Cop15 global nature deal passes despite DR Congo’s objection

The Chinese presidency gavelled through a biodiversity pact in Montreal, overriding the funding concerns of some African delegates

A United Nations summit to strike a deal to protect nature was abruptly adjourned on Monday after the Chinese presidency of the meeting appeared to overrule an objection from the Democratic Republic of Congo.

Chinese minister of ecology and environment Huang Runqiu, who is leading the meeting of the UN-backed Cop15 biodiversity conference, brought down the official gavel and declared a proposed deal passed, minutes after the Congolese representative expressed their objection.

The Kunming-Montreal Global Biodiversity Framework, reflecting the joint leadership of China and Canada, is the culmination of four years of work toward creating an agreement to guide global conservation efforts through 2030.

The countries attending the conference had been privately negotiating a text proposed on Sunday and talks addressing the finer points of the deal dragged on until Monday morning.

As the members returned to the public hall, Huang began presenting the outcome of the meeting. Then, a representative of the delegation from Congo objected to the text, raising concerns about developed nations’ responsibility to fund conservation in developing countries.

“The parties which are developed nations should provide resources to parties which are developing,” the Congolese representative said through a translator.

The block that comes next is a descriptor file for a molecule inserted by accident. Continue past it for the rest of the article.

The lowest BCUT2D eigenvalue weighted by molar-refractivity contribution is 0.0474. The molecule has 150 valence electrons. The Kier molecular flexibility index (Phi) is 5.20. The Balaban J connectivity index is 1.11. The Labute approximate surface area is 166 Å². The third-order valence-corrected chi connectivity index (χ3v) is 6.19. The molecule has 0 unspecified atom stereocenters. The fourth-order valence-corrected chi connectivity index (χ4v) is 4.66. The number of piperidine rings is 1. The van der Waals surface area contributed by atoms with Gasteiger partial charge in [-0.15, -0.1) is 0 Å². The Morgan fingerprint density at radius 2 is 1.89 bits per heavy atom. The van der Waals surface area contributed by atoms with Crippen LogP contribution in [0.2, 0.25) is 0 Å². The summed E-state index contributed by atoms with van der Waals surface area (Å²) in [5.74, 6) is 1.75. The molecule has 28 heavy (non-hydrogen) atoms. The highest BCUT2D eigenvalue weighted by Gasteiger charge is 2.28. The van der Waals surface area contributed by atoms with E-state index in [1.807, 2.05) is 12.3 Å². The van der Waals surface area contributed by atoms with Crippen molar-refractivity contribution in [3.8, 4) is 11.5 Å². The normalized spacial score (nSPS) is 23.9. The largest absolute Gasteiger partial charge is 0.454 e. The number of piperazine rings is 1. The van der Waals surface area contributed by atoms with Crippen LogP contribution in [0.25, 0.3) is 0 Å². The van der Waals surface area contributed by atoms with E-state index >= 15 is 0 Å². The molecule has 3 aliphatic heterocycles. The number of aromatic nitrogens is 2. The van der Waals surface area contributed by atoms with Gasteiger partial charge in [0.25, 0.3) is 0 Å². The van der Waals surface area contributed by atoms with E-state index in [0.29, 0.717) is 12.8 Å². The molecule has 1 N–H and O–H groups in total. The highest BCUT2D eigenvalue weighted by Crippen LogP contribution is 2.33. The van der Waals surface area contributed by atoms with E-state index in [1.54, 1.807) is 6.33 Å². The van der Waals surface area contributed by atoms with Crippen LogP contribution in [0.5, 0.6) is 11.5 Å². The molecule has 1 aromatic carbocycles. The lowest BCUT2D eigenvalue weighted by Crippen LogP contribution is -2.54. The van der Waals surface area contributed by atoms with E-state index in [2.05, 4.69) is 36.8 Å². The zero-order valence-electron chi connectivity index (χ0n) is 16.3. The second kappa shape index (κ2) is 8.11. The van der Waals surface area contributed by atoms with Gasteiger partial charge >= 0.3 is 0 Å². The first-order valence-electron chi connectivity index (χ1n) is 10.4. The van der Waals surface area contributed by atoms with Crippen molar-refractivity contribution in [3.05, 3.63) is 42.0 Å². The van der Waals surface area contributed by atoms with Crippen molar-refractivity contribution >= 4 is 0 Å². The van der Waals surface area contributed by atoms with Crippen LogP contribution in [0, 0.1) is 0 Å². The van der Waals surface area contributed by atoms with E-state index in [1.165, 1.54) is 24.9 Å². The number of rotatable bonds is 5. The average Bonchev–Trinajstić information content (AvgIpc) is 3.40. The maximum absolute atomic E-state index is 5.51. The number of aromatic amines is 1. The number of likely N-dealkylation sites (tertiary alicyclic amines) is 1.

However, the Mexican delegation said they supported the presidency and the prepared text.

Huang acknowledged the Mexican remarks and then brought down the gavel declaring the deal adopted, drawing outraged comments from other African delegations.

A representative from Cameroon said via translator: “What we saw was a force of hand.”

The representative from Uganda declared that they did not accept the spirit and the manner at which the gavel fell and requested to put on record it did not support the procedure, invoking fraud.

Finance agreement

The agreement, based on the last two weeks of talks, sets a crucial financial target of $200 billion per year for conservation initiatives, though it demands less from wealthy countries than some developing states had wanted.

It recommends allocating $200 billion per year from all sources, including the public and private sectors, for conservation initiat

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